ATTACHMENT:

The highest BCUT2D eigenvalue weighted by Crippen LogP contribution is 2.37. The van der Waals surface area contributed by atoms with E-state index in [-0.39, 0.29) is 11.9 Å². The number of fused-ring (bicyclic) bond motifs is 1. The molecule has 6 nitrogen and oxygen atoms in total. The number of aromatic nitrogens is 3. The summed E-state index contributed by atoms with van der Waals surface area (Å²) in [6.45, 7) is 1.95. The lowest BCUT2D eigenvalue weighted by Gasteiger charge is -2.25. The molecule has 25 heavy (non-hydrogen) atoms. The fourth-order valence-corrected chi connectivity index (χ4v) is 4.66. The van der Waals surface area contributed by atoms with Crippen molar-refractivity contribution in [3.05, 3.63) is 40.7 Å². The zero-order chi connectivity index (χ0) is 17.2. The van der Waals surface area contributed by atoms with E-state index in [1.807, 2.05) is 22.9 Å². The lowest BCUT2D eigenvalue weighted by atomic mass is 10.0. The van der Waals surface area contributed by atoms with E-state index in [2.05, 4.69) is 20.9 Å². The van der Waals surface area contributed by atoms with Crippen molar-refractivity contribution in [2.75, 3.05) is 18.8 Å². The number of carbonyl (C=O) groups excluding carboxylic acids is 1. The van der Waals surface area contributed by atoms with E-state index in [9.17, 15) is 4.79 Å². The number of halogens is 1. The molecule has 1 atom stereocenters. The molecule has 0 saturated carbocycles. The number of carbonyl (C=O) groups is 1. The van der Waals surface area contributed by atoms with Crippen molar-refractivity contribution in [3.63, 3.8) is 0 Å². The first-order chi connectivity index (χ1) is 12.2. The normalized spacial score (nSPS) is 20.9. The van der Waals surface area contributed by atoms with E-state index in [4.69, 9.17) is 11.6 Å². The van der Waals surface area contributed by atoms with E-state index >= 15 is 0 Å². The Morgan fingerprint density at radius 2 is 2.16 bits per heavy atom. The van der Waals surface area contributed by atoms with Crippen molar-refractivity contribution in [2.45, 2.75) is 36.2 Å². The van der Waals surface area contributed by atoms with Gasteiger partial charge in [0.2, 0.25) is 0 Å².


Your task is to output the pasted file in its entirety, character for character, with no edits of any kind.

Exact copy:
The highest BCUT2D eigenvalue weighted by Crippen LogP contribution is 2.37. The van der Waals surface area contributed by atoms with E-state index in [-0.39, 0.29) is 11.9 Å². The number of fused-ring (bicyclic) bond motifs is 1. The molecule has 6 nitrogen and oxygen atoms in total. The number of aromatic nitrogens is 3. The summed E-state index contributed by atoms with van der Waals surface area (Å²) in [6.45, 7) is 1.95. The lowest BCUT2D eigenvalue weighted by Gasteiger charge is -2.25. The molecule has 25 heavy (non-hydrogen) atoms. The fourth-order valence-corrected chi connectivity index (χ4v) is 4.66. The van der Waals surface area contributed by atoms with Crippen molar-refractivity contribution in [3.05, 3.63) is 40.7 Å². The zero-order chi connectivity index (χ0) is 17.2. The van der Waals surface area contributed by atoms with E-state index in [1.807, 2.05) is 22.9 Å². The lowest BCUT2D eigenvalue weighted by atomic mass is 10.0. The van der Waals surface area contributed by atoms with E-state index in [2.05, 4.69) is 20.9 Å². The van der Waals surface area contributed by atoms with Crippen molar-refractivity contribution in [2.75, 3.05) is 18.8 Å². The number of carbonyl (C=O) groups excluding carboxylic acids is 1. The van der Waals surface area contributed by atoms with E-state index in [9.17, 15) is 4.79 Å². The number of halogens is 1. The molecule has 1 atom stereocenters. The molecule has 0 saturated carbocycles. The number of carbonyl (C=O) groups is 1. The van der Waals surface area contributed by atoms with Crippen molar-refractivity contribution in [3.63, 3.8) is 0 Å². The first-order chi connectivity index (χ1) is 12.2. The normalized spacial score (nSPS) is 20.9. The van der Waals surface area contributed by atoms with E-state index in [4.69, 9.17) is 11.6 Å². The van der Waals surface area contributed by atoms with E-state index >= 15 is 0 Å². The Morgan fingerprint density at radius 2 is 2.16 bits per heavy atom. The van der Waals surface area contributed by atoms with Crippen molar-refractivity contribution in [2.45, 2.75) is 36.2 Å². The van der Waals surface area contributed by atoms with Gasteiger partial charge in [0.2, 0.25) is 0 Å².